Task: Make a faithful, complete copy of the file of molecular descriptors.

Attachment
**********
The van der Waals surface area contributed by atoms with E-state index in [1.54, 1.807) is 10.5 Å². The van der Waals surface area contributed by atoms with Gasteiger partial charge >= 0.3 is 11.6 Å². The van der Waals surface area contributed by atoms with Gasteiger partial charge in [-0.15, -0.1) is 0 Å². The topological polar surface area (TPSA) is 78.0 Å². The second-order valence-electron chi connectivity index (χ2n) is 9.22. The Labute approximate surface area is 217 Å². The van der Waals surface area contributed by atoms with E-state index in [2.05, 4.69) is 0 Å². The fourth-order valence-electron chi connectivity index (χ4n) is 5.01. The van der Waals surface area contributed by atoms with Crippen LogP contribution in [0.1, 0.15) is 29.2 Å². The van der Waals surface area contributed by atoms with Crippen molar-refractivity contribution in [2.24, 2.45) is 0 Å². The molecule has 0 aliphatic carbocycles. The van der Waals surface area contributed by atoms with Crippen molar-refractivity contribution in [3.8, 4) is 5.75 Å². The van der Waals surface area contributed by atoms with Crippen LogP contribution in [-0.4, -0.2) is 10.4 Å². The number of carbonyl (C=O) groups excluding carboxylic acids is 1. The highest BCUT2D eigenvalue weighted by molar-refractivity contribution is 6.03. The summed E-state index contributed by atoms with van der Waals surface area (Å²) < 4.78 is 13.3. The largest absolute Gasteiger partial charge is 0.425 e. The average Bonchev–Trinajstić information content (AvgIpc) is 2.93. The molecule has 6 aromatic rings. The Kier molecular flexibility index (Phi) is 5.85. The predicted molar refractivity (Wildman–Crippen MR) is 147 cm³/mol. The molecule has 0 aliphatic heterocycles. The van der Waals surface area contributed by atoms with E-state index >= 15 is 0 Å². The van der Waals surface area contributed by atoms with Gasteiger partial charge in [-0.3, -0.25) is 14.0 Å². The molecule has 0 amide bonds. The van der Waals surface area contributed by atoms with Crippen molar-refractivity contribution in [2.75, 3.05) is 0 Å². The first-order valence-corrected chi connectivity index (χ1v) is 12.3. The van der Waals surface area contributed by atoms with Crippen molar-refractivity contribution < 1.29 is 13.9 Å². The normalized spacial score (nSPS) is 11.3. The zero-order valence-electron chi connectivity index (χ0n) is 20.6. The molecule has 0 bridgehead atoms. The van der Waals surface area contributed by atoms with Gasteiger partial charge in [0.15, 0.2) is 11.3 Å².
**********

The van der Waals surface area contributed by atoms with E-state index in [1.54, 1.807) is 10.5 Å². The van der Waals surface area contributed by atoms with Gasteiger partial charge >= 0.3 is 11.6 Å². The van der Waals surface area contributed by atoms with Gasteiger partial charge in [-0.15, -0.1) is 0 Å². The topological polar surface area (TPSA) is 78.0 Å². The second-order valence-electron chi connectivity index (χ2n) is 9.22. The Labute approximate surface area is 217 Å². The van der Waals surface area contributed by atoms with E-state index in [2.05, 4.69) is 0 Å². The fourth-order valence-electron chi connectivity index (χ4n) is 5.01. The van der Waals surface area contributed by atoms with Crippen LogP contribution in [0.1, 0.15) is 29.2 Å². The van der Waals surface area contributed by atoms with Crippen molar-refractivity contribution in [2.24, 2.45) is 0 Å². The molecule has 0 aliphatic carbocycles. The van der Waals surface area contributed by atoms with Crippen molar-refractivity contribution in [3.8, 4) is 5.75 Å². The van der Waals surface area contributed by atoms with Crippen LogP contribution in [-0.4, -0.2) is 10.4 Å². The number of carbonyl (C=O) groups excluding carboxylic acids is 1. The highest BCUT2D eigenvalue weighted by molar-refractivity contribution is 6.03. The summed E-state index contributed by atoms with van der Waals surface area (Å²) < 4.78 is 13.3. The largest absolute Gasteiger partial charge is 0.425 e. The average Bonchev–Trinajstić information content (AvgIpc) is 2.93. The molecule has 6 aromatic rings. The Kier molecular flexibility index (Phi) is 5.85. The predicted molar refractivity (Wildman–Crippen MR) is 147 cm³/mol. The molecule has 0 aliphatic heterocycles. The van der Waals surface area contributed by atoms with E-state index >= 15 is 0 Å². The van der Waals surface area contributed by atoms with Gasteiger partial charge in [-0.3, -0.25) is 14.0 Å². The molecule has 0 amide bonds. The van der Waals surface area contributed by atoms with Crippen molar-refractivity contribution in [2.75, 3.05) is 0 Å². The first-order valence-corrected chi connectivity index (χ1v) is 12.3. The van der Waals surface area contributed by atoms with Crippen molar-refractivity contribution < 1.29 is 13.9 Å². The normalized spacial score (nSPS) is 11.3. The zero-order valence-electron chi connectivity index (χ0n) is 20.6. The molecule has 0 bridgehead atoms. The van der Waals surface area contributed by atoms with Gasteiger partial charge in [0.15, 0.2) is 11.3 Å².